78. Vaginal adhesions • Vaginal adhesions is shortening of vagina – leading to labial adhesions, and potentially total agglutination of the vagina. • Small adhesions form quickly in the irradiated patient, which can make coitus and pelvic examinations quite painful. • May be prevented by use of Vaginal Dilators
  79. Vaginal dryness • Dryness of the irradiated vagina is a common side effect, because of a combination of direct radiation effect. • Vaginal lubricants and topical estrogen creams are beneficial in partially relieving these symptoms.
  80. Vaginal Complications • Other effects of irradiation of the vagina includes – Erythema moist desquamation confluent mucositis - leading to the loss of vaginal epithelium that may persist for 3 to 6 months.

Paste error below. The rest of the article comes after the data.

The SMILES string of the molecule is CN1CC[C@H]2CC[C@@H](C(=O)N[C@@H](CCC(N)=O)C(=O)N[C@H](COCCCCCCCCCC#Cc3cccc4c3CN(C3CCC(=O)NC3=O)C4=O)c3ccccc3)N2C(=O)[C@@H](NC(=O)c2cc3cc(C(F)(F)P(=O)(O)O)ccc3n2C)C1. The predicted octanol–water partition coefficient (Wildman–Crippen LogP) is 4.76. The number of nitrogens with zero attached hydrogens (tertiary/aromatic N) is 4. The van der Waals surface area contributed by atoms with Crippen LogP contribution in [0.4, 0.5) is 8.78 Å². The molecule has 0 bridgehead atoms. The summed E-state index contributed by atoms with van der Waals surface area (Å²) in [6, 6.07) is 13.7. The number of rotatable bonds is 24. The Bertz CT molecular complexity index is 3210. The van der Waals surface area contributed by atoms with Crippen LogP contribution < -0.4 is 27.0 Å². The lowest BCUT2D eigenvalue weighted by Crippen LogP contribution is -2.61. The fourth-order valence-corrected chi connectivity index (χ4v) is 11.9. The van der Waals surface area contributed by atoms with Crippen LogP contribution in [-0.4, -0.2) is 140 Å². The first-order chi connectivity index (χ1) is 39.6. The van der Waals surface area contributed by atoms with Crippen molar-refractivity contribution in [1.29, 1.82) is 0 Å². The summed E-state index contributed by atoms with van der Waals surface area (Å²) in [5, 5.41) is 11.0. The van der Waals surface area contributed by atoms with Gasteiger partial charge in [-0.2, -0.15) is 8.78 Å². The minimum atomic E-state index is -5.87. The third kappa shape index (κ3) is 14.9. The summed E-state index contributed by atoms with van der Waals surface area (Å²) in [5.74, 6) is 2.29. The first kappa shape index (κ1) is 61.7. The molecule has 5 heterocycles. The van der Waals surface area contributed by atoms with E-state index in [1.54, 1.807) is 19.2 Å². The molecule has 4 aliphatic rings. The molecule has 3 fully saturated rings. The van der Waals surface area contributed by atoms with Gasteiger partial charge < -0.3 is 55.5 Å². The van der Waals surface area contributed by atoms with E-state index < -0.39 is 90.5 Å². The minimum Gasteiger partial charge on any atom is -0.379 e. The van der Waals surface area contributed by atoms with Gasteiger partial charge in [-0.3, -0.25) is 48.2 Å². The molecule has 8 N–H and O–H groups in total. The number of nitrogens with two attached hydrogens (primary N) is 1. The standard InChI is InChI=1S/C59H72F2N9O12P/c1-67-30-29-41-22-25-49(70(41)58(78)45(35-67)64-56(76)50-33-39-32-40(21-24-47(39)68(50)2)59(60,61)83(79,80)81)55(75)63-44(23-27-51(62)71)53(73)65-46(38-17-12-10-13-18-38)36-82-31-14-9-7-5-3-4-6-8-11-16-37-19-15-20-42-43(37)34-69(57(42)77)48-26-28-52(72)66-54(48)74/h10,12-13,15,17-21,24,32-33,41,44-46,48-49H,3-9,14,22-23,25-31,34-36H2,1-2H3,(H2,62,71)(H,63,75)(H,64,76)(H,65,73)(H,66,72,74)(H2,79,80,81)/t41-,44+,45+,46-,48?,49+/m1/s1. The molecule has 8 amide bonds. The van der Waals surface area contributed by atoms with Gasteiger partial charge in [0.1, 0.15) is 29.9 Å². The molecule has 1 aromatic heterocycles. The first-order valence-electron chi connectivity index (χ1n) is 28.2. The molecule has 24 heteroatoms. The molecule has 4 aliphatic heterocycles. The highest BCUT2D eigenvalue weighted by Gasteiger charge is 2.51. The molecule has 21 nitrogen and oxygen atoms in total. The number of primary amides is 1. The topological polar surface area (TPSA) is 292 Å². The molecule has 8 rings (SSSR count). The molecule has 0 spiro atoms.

81. • Gross abnormalities in the vagina may include pale color, a thin atrophic mucosa, inflammation, and tissue necrosis with ulceration leading to a fistula. • Tolerance doses, however, are high – 90 Gy for ulceration and 100 Gy for the development of a fistula Vaginal Complications
  82. Vaginal necrosis • Vaginal necrosis may result from high doses of radiation, especially in patients who have undergone reirradiation • Patients who receive HDR, may be at greater risk for vaginal necrosis • Hydrogen peroxide douching with a dilution of at least 1:10 with saline, oral metronidazole, and hyperbaric oxygen may be considered.
  83. Vesicovaginal Fistula • Patients who have bladder involvement at diagnosis are at risk of developing a vesicovaginal fistula after definitive RT. • Fistulae should first undergo biopsy to rule out recurrence of malignancy.